Cat Clings on By Its Claws

By James E. Trainor III
Photos by Emily McKnight

Rachel Korach Howell and Aaron Weiner

Iowa City – Cat on a Hot Tin Roof is one of Tennessee Williams’s most iconic plays. Set on a southern plantation in the middle of the 20th century, it tells the story of Brick (Aaron Weiner), who drinks to avoid his family, his past, and his conflicted sexual identity. His sexually frustrated wife Maggie (Rachel Korach Howell) must keep his head above water as his squabbling family threatens to disinherit him. It is a whirlwind of a drama, delivered in three powerful acts, and it is a challenge for any community theatre. Iowa City Community Theatre’s production of Cat (directed by Brett Borden) manages to stay on the roof – thanks mainly to the acting chops of Weiner and Howell.

Howell is charming as Maggie. This is a difficult character who starts with two strikes against her: not only is she forced to deliver most of the exposition by herself (as Brick sulks and drinks and utters short grunted responses), but her attitudes about the others in the house and her general cattiness mark her as angry and jaded far too early in her life. In Howell’s hands, this text is believable and organic; she’s done the character work, and we see a bitterly chatty society woman who’s clawed her way up the ranks and isn’t about to let a little thing like a loveless marriage stop her. Moreover, she understands that a Williams play is a very musical affair. She’s fun to listen to because she revels in the language, the endearing Southernisms, the too-precious metaphors, the silken rhythms. Though Cat is ultimately a tragedy, Maggie brings a lot of fun to the piece, and Howell executes this well.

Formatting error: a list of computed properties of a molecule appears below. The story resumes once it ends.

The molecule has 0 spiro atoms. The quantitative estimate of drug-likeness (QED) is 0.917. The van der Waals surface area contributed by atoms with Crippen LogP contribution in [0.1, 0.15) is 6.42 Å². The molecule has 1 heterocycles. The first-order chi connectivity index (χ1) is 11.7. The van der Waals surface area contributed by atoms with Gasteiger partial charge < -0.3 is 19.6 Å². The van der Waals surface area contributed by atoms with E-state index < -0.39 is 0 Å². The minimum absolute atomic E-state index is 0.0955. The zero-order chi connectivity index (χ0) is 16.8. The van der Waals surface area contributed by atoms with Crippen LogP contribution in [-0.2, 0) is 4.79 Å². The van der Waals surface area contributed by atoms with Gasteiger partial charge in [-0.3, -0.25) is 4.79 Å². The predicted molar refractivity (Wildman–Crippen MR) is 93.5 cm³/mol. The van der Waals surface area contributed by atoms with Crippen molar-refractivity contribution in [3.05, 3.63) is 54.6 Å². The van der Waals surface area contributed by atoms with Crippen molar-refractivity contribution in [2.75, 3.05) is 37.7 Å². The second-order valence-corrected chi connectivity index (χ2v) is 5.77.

Weiner is an excellent scene partner. Brick is a man who has given up and seems content to let others define him, so he spends a lot of the time drinking and seething, listening to others’ winding monologues. Weiner is very tuned in, and when he does speak, it’s with purpose and clarity, and you can tell that he has really let what his partner said sink in. He seems to be pushing the internal struggle a little hard early on, but later in the piece, it comes out with ease and feels totally natural. Brick started on his drinking jag after the death of his dear friend Skipper, who confessed his love to him and was rejected. Skipper drank himself to death quickly after that phone call, and Brick hasn’t let the matter rest in his own mind. Ironically, both his wife and his father (Scott Humeston) are casually accepting of the fact that Skipper was gay, and it’s only Brick who’s disgusted and tormented by the implications. Though Brick’s own sexuality is never quite clear in this production, Weiner’s scenework is solid, and the anger and the confusion he displays bring us further into the world of the play.

Scott Humeston and Aaron Weiner.

The rest of the acting is competent, but lacks a little clarity and focus. Humeston’s Big Daddy certainly makes his presence felt, which is important, but in his scene with Brick there’s a lot of wandering around and talking to the air; rarely, if ever, is an important line delivered directly to his partner with all the energy and purpose it deserves. A lot of objective play is unclear here, and while the text itself makes sense and connects to the rest of the play, the delivery feels more like the proclaiming of anecdotes than the undertaking of an important conversation that’s driving the story. There’s a bit of this throughout the ensemble, actors either walking on without clear purpose or overacting to denote why they’re on stage. However, Jeffrey Allen Mead deserves special mention for his Gooper; he’s believable — and quite funny — as the jealous, conniving brother of Brick.

Borden’s direction should have been able to address this in rehearsals, because the shape of the thing is largely there. The relationships are all clear in broad terms, but lack detail, little moments that make these feel like real people. Often actors shift to a new beat or tactic with no outside impetus, which cuts into the flow of the thing. These bumps could be cleaned up with a little close scenework, and indeed, ICCT’s Cat is almost there.

If you’ve never had the privilege to see this play, you should check it out. It’s a wonderful script, and ICCT’s production features some great acting. Cat on a Hot Tin Roof runs October 31 to November 9 at the Johnson County Fairgrounds. More information here.

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